Warner v. Talos E R T L L C et al, No. 2:2018cv01435 - Document 181 (W.D. La. 2022)

Court Description: MEMORANDUM OPINION AND ORDER denying 156 Motion to Compel as corrected by 158 . Signed by Magistrate Judge Kathleen Kay on 9/19/2022. (crt,Jones, P)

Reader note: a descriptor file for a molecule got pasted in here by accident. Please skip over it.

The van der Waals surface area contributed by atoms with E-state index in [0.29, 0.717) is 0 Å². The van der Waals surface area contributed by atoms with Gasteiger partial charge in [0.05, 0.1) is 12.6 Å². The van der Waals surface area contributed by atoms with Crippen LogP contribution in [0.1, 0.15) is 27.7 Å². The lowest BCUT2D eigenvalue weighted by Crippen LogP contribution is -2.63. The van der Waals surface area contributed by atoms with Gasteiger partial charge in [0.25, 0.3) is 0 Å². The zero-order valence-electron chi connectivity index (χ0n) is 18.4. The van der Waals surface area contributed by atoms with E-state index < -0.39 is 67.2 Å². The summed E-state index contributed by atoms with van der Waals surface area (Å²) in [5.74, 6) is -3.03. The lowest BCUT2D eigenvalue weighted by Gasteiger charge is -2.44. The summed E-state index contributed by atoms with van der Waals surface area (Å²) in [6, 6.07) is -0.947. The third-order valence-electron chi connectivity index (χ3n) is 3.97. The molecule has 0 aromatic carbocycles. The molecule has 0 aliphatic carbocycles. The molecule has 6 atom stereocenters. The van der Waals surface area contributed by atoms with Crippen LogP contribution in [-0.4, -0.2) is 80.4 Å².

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UNITED STATES DISTRICT COURT WESTERN DISTRICT OF LOUISIANA LAKE CHARLES DIVISION ANIKA WARNER : CASE NO. 2:18-CV-01435 LEAD VERSUS : JUDGE JAMES D. CAIN, JR. TALOS E R T L L C ET AL : MAGISTRATE JUDGE KAY MEMORANDUM OPINION AND ORDER Before the court is a Motion to Compel filed by Plaintiff Anika Warner (“Warner”). Doc. 156.1 Warner seeks to compel Defendant Talos ERT, LLC (“Talos”) to produce all email exchanges between former Talos employee Larry Robinson (“Robinson”) and Talos’ counsel. Id. The motion is opposed by Talos. Doc. 178. Warner has replied [doc. 180], making this motion ready for resolution. For the reasons stated herein, Warner’s motion is DENIED. I. BACKGROUND This dispute arises from an incident that took place on February 17, 2018, when Walter Jackson was struck and killed by a falling piece of pipe while working on the WC 215A oil and gas production platform owned by Talos. Doc. 1, ¶¶ 3-4, 6. At the time of the incident, Jackson was employed by DLS, LLC (“DLS”). Warner, as guardian of Jackson’s minor child, has brought claims against Talos as owner of the platform, alleging inter alia that Talos’s negligence caused or contributed to Jackson’s injury and death. Doc. 1, p. 4, ¶7-9. Warner filed a corrective document at docket no. 158. The instant motion to compel was the subject of Warner’s Motion for Leave to File Motion to Compel Beyond Scheduling Order Deadline [doc. 163], which the court granted. Doc. 174. 1 -1- Relevant to this motion, Talos has raised an “independent contractor defense,” [see doc. 93], wholly denying liability for Jackson’s accident on the basis that DLS was an independent contractor with full control over all aspects of the work that resulted in Jackson’s death. Doc. 9, p. 5; doc. 93, att. 1, p. 19. The instant motion to compel concerns emails between former Talos employee Robinson and current Talos counsel. At the time of the incident, Robinson was employed by Talos and was responsible for facility engineering on the WC 215A platform. Doc. 178, att. 2, p. 1, ¶ 5. Robinson was involved in the process by which Talos hired the DLS crew to assist in the removal of corroded piping as part of a corrosion mitigation plan for the platform; Robinson therefore has first-hand knowledge of facts relevant to Talos’ independent contractor defense. Doc. 178, att. 2, p. 2, ¶ 916. Robinson signed an Unsworn Declaration Under Penalty of Perjury (the “Robinson Declaration”), describing his knowledge of the relationship between Talos and DLS and the corrosion mitigation work DLS was hired to perform on the date of the incident. Doc. 178, att. 2. Talos submitted a version of the Robinson Declaration in connection with its Motion for Summary Judgment on that issue. Doc. 93, att. 3. In his deposition on February 24, 2022, Robinson testified that counsel for Talos had reached out to him by email a year or more earlier as a preliminary to preparing the Robinson Declaration. Doc. 158, att. 1, p. 6; see also doc. 178, att. 3 p. 3. By that point, Robinson had retired from Talos. Doc. 178, att. 2, p. 1, ¶ 2. The half-dozen or so emails between Robinson and Talos’s counsel concerned this litigation. Doc. 156, att. 3, p. 23:16-24:17. At the deposition, Warner’s counsel attempted to question Robinson about discussions between Robinson and Talos’s counsel, and Warner’s counsel marked as Exhibit 1 to the deposition “all email exchanges between the witness and Mr. Malish and Mr. Jurgens’ firm.” Doc. 156, att. 3, p. 26:2-23. Counsel -2- for Talos objected to the production of the emails and the line of questioning based on attorneyclient privilege. Id. at p. 26:8-25. Warner now moves for the production of those emails. In the instant Motion to Compel, Warner explain that she seeks the emails exchanged between current Talos counsel and Robinson because those emails are relevant to Talos’ independent contractor defense. Doc. 158. Warner argues that Talos concedes the relevance of this information. Doc. Doc. 180, p. 2. Talos opposes on the basis that the communications are protected from discovery by attorney-client privilege. Doc. 178. Warner argues that there can be no attorney-client privilege where, as here, Robinson testified that there was never an attorneyclient relationship between himself and Talos’ counsel, and where Robinson has not been employed by Talos for several years. Doc. 180, p. 3. II. RELEVANT LAW AND APPLICATION On a motion to compel, the moving party “bears the burden of showing that the materials and information sought are relevant to the action or will lead to the discovery of admissible evidence.” Tingle v. Hebert, No. CV 15-626, 2016 WL 7230499, at *2 (M.D. La. Dec. 14, 2016) (quoting Mirror Worlds Technologies, LLC v. Apple Inc., 2016 WL 4265758, at *1 (E.D. Tex. Mar. 17, 2016))(internal quotation marks omitted). Once the moving party establishes that the information sought falls within the scope of permissible discovery, “the burden shifts to the party resisting discovery to show why the discovery is irrelevant, overly broad or unduly burdensome or oppressive, and thus should not be permitted.” Id. Both parties acknowledge that the requested materials are relevant to Talos’ independent contractor defense, which arises under Louisiana law [see doc. 93, att. 1, p. 19], therefore Louisiana law determines whether attorney-client privilege attaches.2 “[I]n a civil case, state law governs 2 Neither party argues that work product doctrine is at issue here, so the court does not address this question. -3- privilege regarding a claim or defense for which state law supplies the rule of decision.” Fed. R. Evid. 501. Article 506 of the Louisiana Code of Evidence governs attorney-client privilege under Louisiana law. The general rule protects confidential communications “made for the purpose of facilitating the rendition of professional legal services to the client,” when made by enumerated categories of persons: (1) Between the client or a representative of the client and the client's lawyer or a representative of the lawyer. (2) Between the lawyer and a representative of the lawyer. (3) By the client or his lawyer, or a representative of either, to a lawyer, or representative of a lawyer, who represents another party concerning a matter of common interest. (4) Between representatives of the client or between the client and a representative of the client. (5) Among lawyers and their representatives representing the same client. (6) Between representatives of the client's lawyer. La. C.E. art. 506. Here, client Talos seeks to assert privilege over communications between its attorneys and its former employee, Robinson, presumably on the basis that Robinson, is still a “representative of the client” insofar as he possesses unique knowledge relevant to Talos’s independent contractor defense. The motion therefore asks the court to determine whether the written communication between a party’s attorney and that party’s former employee are protected by attorney client privilege under Louisiana law. Although federal courts in Louisiana have considered this question, “[i]t appears that there is no reasoned Louisiana court decision addressing whether the communications of a corporation's counsel with the corporation's former employees are -4- privileged.” Hof as Tr. of Est. of FoodServiceWarehouse.Com v. LaPorte, No. CV 19-10696, 2020 WL 5594126, at *2 (E.D. La. Sept. 18, 2020). In the absence of Louisiana jurisprudence directly on point, we adopt the test articulated in Hanover Ins. Co. v. Plaquemines Parish Government, in which the court made an Erie guess as to the Louisiana Supreme Court’s resolution of this question and reasoned: this Court concludes that the Louisiana Supreme Court would recognize the existence of a privilege between counsel for a corporation and a former employee of the corporation, at a minimum, where (1) the former employee was employed by the corporation during the time relevant to the attorney's current representation of the corporation, (2) the former employee possesses knowledge relevant to the attorney's current representation of the corporation, and (3) the purpose of the communication is to assist the attorney in “(a) evaluating whether the employee's conduct has bound or would bind the corporation; (b) assessing the legal consequences, if any, of that conduct; or (c) formulating appropriate legal responses to actions that have been or may be taken by others with regard to that conduct.” Hanover Ins. Co. v. Plaquemines Par. Gov't, 304 F.R.D. 494, 499-500 (E.D. La. 2015) (quoting Upjohn Co. v. United States, 101 S. Ct. 677, 689 (1981) (Burger, C.J., concurring)). The Hanover court drew this test from a concurrence in United States Supreme Court precedent after noting that the Louisiana Supreme Court’s only discussion of the issue took the form of a summary protective order applying attorney-client privilege to “relators’ corporate counsel and any former employees relating to the subject matter of this lawsuit.” Id. at 497 (quoting Turner v. Lowery, 703 So. 2d 1 (La. 1997)). The first Hanover factor considers whether the “former employee was employed by the corporation during the time relevant to the attorney's current representation of the corporation.” -5- Hanover, 304 F.R.D. at 500. Robinson was employed by Talos as a facility engineer in 2018 when the incident at issue in this litigation occurred, satisfying this factor. The second factor considers whether the “the former employee possesses knowledge relevant to the attorney's current representation of the corporation.” Hanover, 304 F.R.D. at 500. Because he was responsible for facility engineering on the WC 215A platform on the day of the incident, and because he represented Talos in its interactions with DLS, Robinson has such knowledge. Doc. 178, att. 2, p. 1, ¶ 5. The third factor considers the purpose of the communication between the former employee and counsel. It asks if the communication with the former employee assists counsel in “evaluating whether the employee's conduct has bound or would bind the corporation; (b) assessing the legal consequences, if any, of that conduct; or (c) formulating appropriate legal responses to actions that have been or may be taken by others with regard to that conduct.” Hanover, 304 F.R.D. at 500. Here, it is evident from the Robinson Declaration that Robinson acted as a representative of Talos in its interactions with DLS, making his conduct relevant to the question of whether DLS was an independent contractor, as Talos as argued. Doc. 178, att. 2. At the very least, therefore, counsel for Talos would have needed to consult with Robinson about his conduct to “assess[] the legal consequences, if any, of that conduct” and to assess the factual basis and validity of its independent contractor defense. The third factor is therefore satisfied. Applying the factors announced in Hanover, the court finds that Talos has borne its burden of showing that the communications between itself and Robinson—made for the purposes of -6- assessing and arguing its independent contractor defense—are protected from discovery by the attorney-client privilege. In its memorandum in opposition to the motion compel, Talos requests that “Warner be sanctioned for filing this motion to compel in bad faith, ” and Talos seeks an award of its attorneys’ fees associated with this motion. Doc. 178, p. 6, 14-15. We are unable to address a request for attorney fees raised in this fashion. If Talos believes it is entitled to an award of attorney fees, then it should raise that claim in a properly filed motion with accompanying memorandum. III. CONCLUSION For the foregoing reasons, it is ORDERED that the Motion to Compel [doc. 156, as corrected by doc. 158] is DENIED. THUS DONE AND SIGNED in Chambers this 19th day of September, 2022. -7-